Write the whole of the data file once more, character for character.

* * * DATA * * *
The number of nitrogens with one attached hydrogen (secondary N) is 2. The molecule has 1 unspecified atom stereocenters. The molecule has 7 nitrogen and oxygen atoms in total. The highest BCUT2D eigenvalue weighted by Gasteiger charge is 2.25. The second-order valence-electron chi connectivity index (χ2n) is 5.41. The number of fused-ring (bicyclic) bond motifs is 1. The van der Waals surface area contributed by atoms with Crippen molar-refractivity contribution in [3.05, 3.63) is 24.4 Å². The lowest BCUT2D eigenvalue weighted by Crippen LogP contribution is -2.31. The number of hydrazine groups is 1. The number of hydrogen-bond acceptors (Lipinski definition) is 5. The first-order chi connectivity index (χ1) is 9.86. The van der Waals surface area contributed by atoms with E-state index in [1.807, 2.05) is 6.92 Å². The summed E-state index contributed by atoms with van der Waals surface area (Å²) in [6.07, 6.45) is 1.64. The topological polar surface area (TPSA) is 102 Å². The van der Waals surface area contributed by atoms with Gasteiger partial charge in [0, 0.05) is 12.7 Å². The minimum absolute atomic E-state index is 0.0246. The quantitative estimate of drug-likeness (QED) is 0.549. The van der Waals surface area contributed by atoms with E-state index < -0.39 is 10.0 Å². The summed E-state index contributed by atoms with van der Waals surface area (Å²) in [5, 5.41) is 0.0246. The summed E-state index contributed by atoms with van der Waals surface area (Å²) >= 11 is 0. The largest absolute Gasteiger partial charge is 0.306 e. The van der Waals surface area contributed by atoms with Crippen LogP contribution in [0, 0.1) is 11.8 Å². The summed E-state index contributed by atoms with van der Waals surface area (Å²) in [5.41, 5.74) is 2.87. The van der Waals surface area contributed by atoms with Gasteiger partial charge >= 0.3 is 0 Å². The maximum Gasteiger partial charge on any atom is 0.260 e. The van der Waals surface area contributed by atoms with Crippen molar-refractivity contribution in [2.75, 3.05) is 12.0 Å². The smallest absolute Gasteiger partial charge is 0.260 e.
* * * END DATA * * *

The number of nitrogens with one attached hydrogen (secondary N) is 2. The molecule has 1 unspecified atom stereocenters. The molecule has 7 nitrogen and oxygen atoms in total. The highest BCUT2D eigenvalue weighted by Gasteiger charge is 2.25. The second-order valence-electron chi connectivity index (χ2n) is 5.41. The number of fused-ring (bicyclic) bond motifs is 1. The van der Waals surface area contributed by atoms with Crippen molar-refractivity contribution in [3.05, 3.63) is 24.4 Å². The lowest BCUT2D eigenvalue weighted by Crippen LogP contribution is -2.31. The number of hydrazine groups is 1. The number of hydrogen-bond acceptors (Lipinski definition) is 5. The first-order chi connectivity index (χ1) is 9.86. The van der Waals surface area contributed by atoms with E-state index in [1.807, 2.05) is 6.92 Å². The summed E-state index contributed by atoms with van der Waals surface area (Å²) in [6.07, 6.45) is 1.64. The topological polar surface area (TPSA) is 102 Å². The van der Waals surface area contributed by atoms with Gasteiger partial charge in [0, 0.05) is 12.7 Å². The minimum absolute atomic E-state index is 0.0246. The quantitative estimate of drug-likeness (QED) is 0.549. The van der Waals surface area contributed by atoms with E-state index < -0.39 is 10.0 Å². The summed E-state index contributed by atoms with van der Waals surface area (Å²) in [5, 5.41) is 0.0246. The summed E-state index contributed by atoms with van der Waals surface area (Å²) >= 11 is 0. The largest absolute Gasteiger partial charge is 0.306 e. The van der Waals surface area contributed by atoms with Crippen LogP contribution in [0, 0.1) is 11.8 Å². The summed E-state index contributed by atoms with van der Waals surface area (Å²) in [5.41, 5.74) is 2.87. The van der Waals surface area contributed by atoms with Gasteiger partial charge >= 0.3 is 0 Å². The maximum Gasteiger partial charge on any atom is 0.260 e. The van der Waals surface area contributed by atoms with Crippen molar-refractivity contribution in [2.75, 3.05) is 12.0 Å². The smallest absolute Gasteiger partial charge is 0.260 e.